While recent developments may suggest crackdowns on certain uses of facial recognition systems, these systems and the underlying technology are here to stay. Regulatory proposals governing facial recognition systems are forthcoming, and the issues surrounding this technology will remain relevant and widely debated.
What is a facial recognition system?
Facial recognition systems are AI-based systems configured to match a person's face in a digital image with stored image(s). Facial recognition systems are commonly used in smartphones, software applications, automated technologies such as robotics, and the like.
How does a facial recognition system work?
A facial recognition system performs AI-based pattern recognition of human faces using a common machine learning technique known as artificial neural network. The initial step is Face Detection, where a portion of the image containing the face is separated from the background of the image to determine the exact location of the face on the image. In the next step called Feature Extraction, the portion of the image containing the face is aligned to account for face pose, face size, and image properties to accurately localize and extract facial features (e.g., eyes, nose, mouth, geometric shapes, and distances) through an artificial neural network. The final step is Face Matching, where the output of the artificial neural network is digitized image data, which is then matched against a stored image or a database of images.
What happened recently?
On November 2, 2021, global social media platform, Facebook (n/k/a Meta), announced that it would end use of its facial recognition system and delete more than a billion users' facial recognition templates that it stores to match faces with photos and videos. Facebook cited privacy and regulatory challenges, including ongoing government investigations and a class-action lawsuit, as part of its decision to end use of facial recognition systems.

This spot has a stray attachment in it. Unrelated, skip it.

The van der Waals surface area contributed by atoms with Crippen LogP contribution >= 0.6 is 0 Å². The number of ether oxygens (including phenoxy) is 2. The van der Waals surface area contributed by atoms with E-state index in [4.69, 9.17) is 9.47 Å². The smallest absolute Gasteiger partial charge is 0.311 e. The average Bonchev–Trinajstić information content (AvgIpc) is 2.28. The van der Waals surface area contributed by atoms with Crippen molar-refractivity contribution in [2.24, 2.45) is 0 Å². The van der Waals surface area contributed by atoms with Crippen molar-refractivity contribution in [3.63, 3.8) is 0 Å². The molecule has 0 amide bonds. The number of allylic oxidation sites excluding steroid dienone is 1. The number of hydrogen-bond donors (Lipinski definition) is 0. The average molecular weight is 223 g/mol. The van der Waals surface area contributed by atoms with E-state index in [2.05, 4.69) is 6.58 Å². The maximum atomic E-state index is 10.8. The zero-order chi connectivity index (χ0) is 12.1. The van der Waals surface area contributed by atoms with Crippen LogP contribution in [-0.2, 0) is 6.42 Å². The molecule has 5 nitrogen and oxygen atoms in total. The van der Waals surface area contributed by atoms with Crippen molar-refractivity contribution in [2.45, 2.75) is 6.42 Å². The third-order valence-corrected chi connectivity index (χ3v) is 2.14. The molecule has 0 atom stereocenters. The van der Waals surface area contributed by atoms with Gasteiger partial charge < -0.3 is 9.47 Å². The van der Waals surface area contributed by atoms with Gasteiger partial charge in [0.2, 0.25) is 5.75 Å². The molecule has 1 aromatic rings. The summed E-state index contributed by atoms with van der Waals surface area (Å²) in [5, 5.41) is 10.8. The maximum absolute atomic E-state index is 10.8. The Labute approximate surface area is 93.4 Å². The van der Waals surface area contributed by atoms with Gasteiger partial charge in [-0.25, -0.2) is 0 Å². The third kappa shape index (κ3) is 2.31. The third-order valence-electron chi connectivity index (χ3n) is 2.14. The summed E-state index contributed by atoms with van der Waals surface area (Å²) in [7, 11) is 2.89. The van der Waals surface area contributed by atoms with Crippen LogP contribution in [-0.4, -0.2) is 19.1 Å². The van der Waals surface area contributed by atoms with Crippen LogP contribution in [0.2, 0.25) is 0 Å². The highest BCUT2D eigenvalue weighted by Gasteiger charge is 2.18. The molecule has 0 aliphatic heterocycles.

On November 3, 2021, the Australian government ordered international facial recognition company Clearview AI to cease collecting images in Australia and destroy collected images because Clearview had breached Australians' privacy by collecting and sharing through its platform face-identification information without consent and by unfair means. Clearview AI holds a database of more than three billion images collected from the internet.
Why is this important?
While technology of facial recognition systems has developed rapidly, so have the legal issues surrounding its use. Companies using facial recognition systems have faced legal challenges and wider criticism in society. Privacy remains the foremost legal issue, and it stands on unclear grounds. There remains no US federal law regulating the use of facial recognition systems, and only a few states such as Illinois, have a biometric privacy law at the state level.
Further, police use of facial recognition systems has revealed racial bias inherent in these systems, which implicate civil rights issues. In 2020, technology companies like Amazon, Microsoft, and IBM decided to cease selling their facial recognition systems to law enforcement agencies citing concerns about false identifications and inaccurate racial profiling.
The technology and applications of facial recognition systems are likely to continue growing. Facebook's (n/k/a Meta) latest decision is limited to its social media platform, and the company will likely continue using DeepFace, the complex algorithm powering its facial recognition system, for other purposes like its Metaverse project. On the legal front, we expect to see regulatory proposals addressing issues raised by facial recognition systems both at the federal and the state level. These proposals may eventually help develop a common consensus on how to govern the use of facial recognition systems, especially as their use will continue to remain prevalent.